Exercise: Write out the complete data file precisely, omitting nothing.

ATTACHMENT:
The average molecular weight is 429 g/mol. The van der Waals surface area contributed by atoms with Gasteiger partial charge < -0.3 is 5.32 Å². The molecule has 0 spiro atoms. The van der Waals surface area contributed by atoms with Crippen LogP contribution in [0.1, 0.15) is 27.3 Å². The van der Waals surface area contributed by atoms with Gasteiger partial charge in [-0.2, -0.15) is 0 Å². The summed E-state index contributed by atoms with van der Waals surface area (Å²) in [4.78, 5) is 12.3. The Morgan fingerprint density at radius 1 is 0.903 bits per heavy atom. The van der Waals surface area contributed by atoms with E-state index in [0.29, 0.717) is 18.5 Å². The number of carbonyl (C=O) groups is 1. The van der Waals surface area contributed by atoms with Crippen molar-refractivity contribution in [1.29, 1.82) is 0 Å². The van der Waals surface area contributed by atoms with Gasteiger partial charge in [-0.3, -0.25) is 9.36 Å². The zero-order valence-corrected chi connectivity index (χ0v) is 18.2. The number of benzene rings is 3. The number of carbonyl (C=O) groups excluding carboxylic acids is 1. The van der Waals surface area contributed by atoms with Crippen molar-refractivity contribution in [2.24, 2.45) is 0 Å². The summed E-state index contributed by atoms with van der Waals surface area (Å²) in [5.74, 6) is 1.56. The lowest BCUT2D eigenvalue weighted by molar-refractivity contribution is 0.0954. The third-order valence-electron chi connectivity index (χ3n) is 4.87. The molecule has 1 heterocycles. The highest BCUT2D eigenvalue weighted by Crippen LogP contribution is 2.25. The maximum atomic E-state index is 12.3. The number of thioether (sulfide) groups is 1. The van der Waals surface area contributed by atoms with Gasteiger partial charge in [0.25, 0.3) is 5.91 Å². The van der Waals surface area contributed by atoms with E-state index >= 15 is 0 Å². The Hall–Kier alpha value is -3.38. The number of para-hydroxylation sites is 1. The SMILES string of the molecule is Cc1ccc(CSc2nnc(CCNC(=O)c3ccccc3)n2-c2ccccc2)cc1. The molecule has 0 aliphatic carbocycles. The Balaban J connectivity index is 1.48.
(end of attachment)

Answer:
The average molecular weight is 429 g/mol. The van der Waals surface area contributed by atoms with Gasteiger partial charge < -0.3 is 5.32 Å². The molecule has 0 spiro atoms. The van der Waals surface area contributed by atoms with Crippen LogP contribution in [0.1, 0.15) is 27.3 Å². The van der Waals surface area contributed by atoms with Gasteiger partial charge in [-0.2, -0.15) is 0 Å². The summed E-state index contributed by atoms with van der Waals surface area (Å²) in [4.78, 5) is 12.3. The Morgan fingerprint density at radius 1 is 0.903 bits per heavy atom. The van der Waals surface area contributed by atoms with E-state index in [0.29, 0.717) is 18.5 Å². The number of carbonyl (C=O) groups is 1. The van der Waals surface area contributed by atoms with Crippen molar-refractivity contribution in [1.29, 1.82) is 0 Å². The van der Waals surface area contributed by atoms with Gasteiger partial charge in [-0.3, -0.25) is 9.36 Å². The zero-order valence-corrected chi connectivity index (χ0v) is 18.2. The number of benzene rings is 3. The number of carbonyl (C=O) groups excluding carboxylic acids is 1. The van der Waals surface area contributed by atoms with Crippen molar-refractivity contribution in [2.24, 2.45) is 0 Å². The summed E-state index contributed by atoms with van der Waals surface area (Å²) in [5.74, 6) is 1.56. The lowest BCUT2D eigenvalue weighted by molar-refractivity contribution is 0.0954. The third-order valence-electron chi connectivity index (χ3n) is 4.87. The molecule has 1 heterocycles. The highest BCUT2D eigenvalue weighted by Crippen LogP contribution is 2.25. The maximum atomic E-state index is 12.3. The number of thioether (sulfide) groups is 1. The van der Waals surface area contributed by atoms with Gasteiger partial charge in [0.25, 0.3) is 5.91 Å². The van der Waals surface area contributed by atoms with E-state index >= 15 is 0 Å². The Hall–Kier alpha value is -3.38. The number of para-hydroxylation sites is 1. The SMILES string of the molecule is Cc1ccc(CSc2nnc(CCNC(=O)c3ccccc3)n2-c2ccccc2)cc1. The molecule has 0 aliphatic carbocycles. The Balaban J connectivity index is 1.48.